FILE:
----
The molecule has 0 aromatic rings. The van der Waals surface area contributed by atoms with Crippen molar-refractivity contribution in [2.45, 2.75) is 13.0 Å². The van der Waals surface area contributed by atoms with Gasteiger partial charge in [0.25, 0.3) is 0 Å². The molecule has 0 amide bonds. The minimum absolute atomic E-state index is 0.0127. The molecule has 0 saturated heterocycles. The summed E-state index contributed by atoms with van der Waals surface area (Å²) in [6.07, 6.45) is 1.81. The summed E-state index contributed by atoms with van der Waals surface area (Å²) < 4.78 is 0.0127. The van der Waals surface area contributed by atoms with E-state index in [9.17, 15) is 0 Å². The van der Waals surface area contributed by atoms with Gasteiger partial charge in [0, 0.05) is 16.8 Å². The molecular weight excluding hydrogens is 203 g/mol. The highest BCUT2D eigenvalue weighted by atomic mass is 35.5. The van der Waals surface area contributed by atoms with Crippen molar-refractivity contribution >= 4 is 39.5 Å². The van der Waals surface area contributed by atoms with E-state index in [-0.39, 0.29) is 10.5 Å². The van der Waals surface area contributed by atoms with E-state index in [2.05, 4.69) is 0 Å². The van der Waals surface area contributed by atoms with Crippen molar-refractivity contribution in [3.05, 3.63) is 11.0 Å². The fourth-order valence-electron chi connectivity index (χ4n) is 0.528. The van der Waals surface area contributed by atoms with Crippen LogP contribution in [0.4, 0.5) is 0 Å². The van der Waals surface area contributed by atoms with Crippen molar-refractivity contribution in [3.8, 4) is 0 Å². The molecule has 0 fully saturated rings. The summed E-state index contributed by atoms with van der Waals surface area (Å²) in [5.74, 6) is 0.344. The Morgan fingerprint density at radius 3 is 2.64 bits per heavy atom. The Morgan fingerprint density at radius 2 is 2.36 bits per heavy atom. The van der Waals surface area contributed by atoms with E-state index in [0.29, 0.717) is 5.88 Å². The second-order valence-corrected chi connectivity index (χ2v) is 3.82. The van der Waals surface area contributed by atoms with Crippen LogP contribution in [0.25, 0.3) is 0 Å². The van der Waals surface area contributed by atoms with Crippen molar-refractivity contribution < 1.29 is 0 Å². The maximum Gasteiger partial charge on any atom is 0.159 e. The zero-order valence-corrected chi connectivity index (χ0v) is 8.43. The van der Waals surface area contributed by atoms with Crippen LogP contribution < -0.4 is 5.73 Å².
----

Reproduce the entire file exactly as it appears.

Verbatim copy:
The molecule has 0 aromatic rings. The van der Waals surface area contributed by atoms with Crippen molar-refractivity contribution in [2.45, 2.75) is 13.0 Å². The van der Waals surface area contributed by atoms with Gasteiger partial charge in [0.25, 0.3) is 0 Å². The molecule has 0 amide bonds. The minimum absolute atomic E-state index is 0.0127. The molecule has 0 saturated heterocycles. The summed E-state index contributed by atoms with van der Waals surface area (Å²) in [6.07, 6.45) is 1.81. The summed E-state index contributed by atoms with van der Waals surface area (Å²) < 4.78 is 0.0127. The van der Waals surface area contributed by atoms with E-state index in [9.17, 15) is 0 Å². The van der Waals surface area contributed by atoms with Gasteiger partial charge in [0, 0.05) is 16.8 Å². The molecular weight excluding hydrogens is 203 g/mol. The highest BCUT2D eigenvalue weighted by atomic mass is 35.5. The van der Waals surface area contributed by atoms with Crippen molar-refractivity contribution >= 4 is 39.5 Å². The van der Waals surface area contributed by atoms with E-state index in [-0.39, 0.29) is 10.5 Å². The van der Waals surface area contributed by atoms with E-state index in [2.05, 4.69) is 0 Å². The van der Waals surface area contributed by atoms with Crippen molar-refractivity contribution in [3.05, 3.63) is 11.0 Å². The fourth-order valence-electron chi connectivity index (χ4n) is 0.528. The van der Waals surface area contributed by atoms with Crippen LogP contribution in [0.4, 0.5) is 0 Å². The van der Waals surface area contributed by atoms with Crippen molar-refractivity contribution in [3.8, 4) is 0 Å². The molecule has 0 fully saturated rings. The summed E-state index contributed by atoms with van der Waals surface area (Å²) in [5.74, 6) is 0.344. The Morgan fingerprint density at radius 3 is 2.64 bits per heavy atom. The Morgan fingerprint density at radius 2 is 2.36 bits per heavy atom. The van der Waals surface area contributed by atoms with E-state index in [0.29, 0.717) is 5.88 Å². The second-order valence-corrected chi connectivity index (χ2v) is 3.82. The van der Waals surface area contributed by atoms with Crippen LogP contribution in [0.25, 0.3) is 0 Å². The van der Waals surface area contributed by atoms with Crippen molar-refractivity contribution < 1.29 is 0 Å². The maximum Gasteiger partial charge on any atom is 0.159 e. The zero-order valence-corrected chi connectivity index (χ0v) is 8.43. The van der Waals surface area contributed by atoms with Crippen LogP contribution < -0.4 is 5.73 Å².